Horsemen and officials from the Illinois racetracks want lawmakers to authorize a law that allows for online betting. And lawmakers are reviving talks on a larger gambling bill that stalled this spring.
Tuesday also saw a gay marriage rally as part of an effort to make such unions legal in Illinois.
Lawmakers have yet to address the state's $97 billion pension shortfall and tax incentives aimed at keeping Archer Daniels Midland Company's global headquarters in Illinois.
SPRINGFIELD, Ill. (AP) - Sick military veterans who want medical marijuana would get it more easily under legislation that's getting committee approval.
The House Judiciary Committee sent Rep. Lou Lang's bill to the floor for consideration.
The Skokie Democrat is the sponsor of Illinois' first law legalizing the use of medical marijuana. Gov. Pat Quinn signed it in August.
But it requires a sick person to get a letter from a doctor. Veterans home doctors are federal employees - barred from approving cannabis use.
Lang's legislation would allow veterans to get a letter from the Illinois Department of Public Health certifying he or she has a condition that qualifies for marijuana treatment under the law.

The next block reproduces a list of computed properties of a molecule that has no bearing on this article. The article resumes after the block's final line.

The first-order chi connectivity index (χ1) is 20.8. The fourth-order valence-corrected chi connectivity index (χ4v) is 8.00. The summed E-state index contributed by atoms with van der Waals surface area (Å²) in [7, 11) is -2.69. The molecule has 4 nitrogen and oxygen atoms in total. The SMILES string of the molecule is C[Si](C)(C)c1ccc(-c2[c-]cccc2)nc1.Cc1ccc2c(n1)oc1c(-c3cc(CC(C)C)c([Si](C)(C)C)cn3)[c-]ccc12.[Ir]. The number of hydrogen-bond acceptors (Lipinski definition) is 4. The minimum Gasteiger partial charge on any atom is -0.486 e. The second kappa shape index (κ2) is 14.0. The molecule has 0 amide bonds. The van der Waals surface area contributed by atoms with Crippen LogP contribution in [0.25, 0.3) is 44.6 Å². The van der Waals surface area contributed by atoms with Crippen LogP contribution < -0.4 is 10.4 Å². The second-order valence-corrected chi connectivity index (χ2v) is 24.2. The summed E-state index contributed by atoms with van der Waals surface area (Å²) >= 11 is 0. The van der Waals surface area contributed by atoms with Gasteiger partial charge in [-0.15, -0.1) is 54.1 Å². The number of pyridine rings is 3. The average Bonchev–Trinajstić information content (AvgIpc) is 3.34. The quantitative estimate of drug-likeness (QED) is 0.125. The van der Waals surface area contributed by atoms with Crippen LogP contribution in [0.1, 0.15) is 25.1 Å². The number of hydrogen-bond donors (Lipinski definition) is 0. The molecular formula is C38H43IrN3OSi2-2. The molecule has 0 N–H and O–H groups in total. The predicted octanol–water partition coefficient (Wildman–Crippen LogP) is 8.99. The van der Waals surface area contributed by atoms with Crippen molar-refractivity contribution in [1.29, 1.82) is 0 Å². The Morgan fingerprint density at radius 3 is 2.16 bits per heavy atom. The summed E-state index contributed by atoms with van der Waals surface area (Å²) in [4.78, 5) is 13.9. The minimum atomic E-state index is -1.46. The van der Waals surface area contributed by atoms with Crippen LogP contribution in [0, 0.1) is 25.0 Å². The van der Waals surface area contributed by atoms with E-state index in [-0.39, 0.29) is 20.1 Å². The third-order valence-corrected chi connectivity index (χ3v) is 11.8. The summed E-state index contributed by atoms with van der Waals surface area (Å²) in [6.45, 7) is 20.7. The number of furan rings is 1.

The committee voted 10-6 to move the bill to the House floor.
SPRINGFIELD, Ill. (AP) - A lawmaker pushing legislation to stiffen sentences for gun crimes called off action on the bill Tuesday.
Ryan Keith is a spokesman for Rep. Mike Zalewski of Riverside. He says Zalewski is still meeting with opponents of the bill with an eye toward compromise. It was scheduled for a committee hearing Tuesday.
The measure would require a 3-year prison sentence for illegally packing a loaded gun. Felons and gang members could get 10 years in prison.
Chicago Mayor Rahm Emanuel has made it a legislative priority because of rampant gun violence in Chicago.
But the National Rifle Association is worried that law-abiding gun owners who are in the wrong place at the wrong time could get socked with a three-year sentence.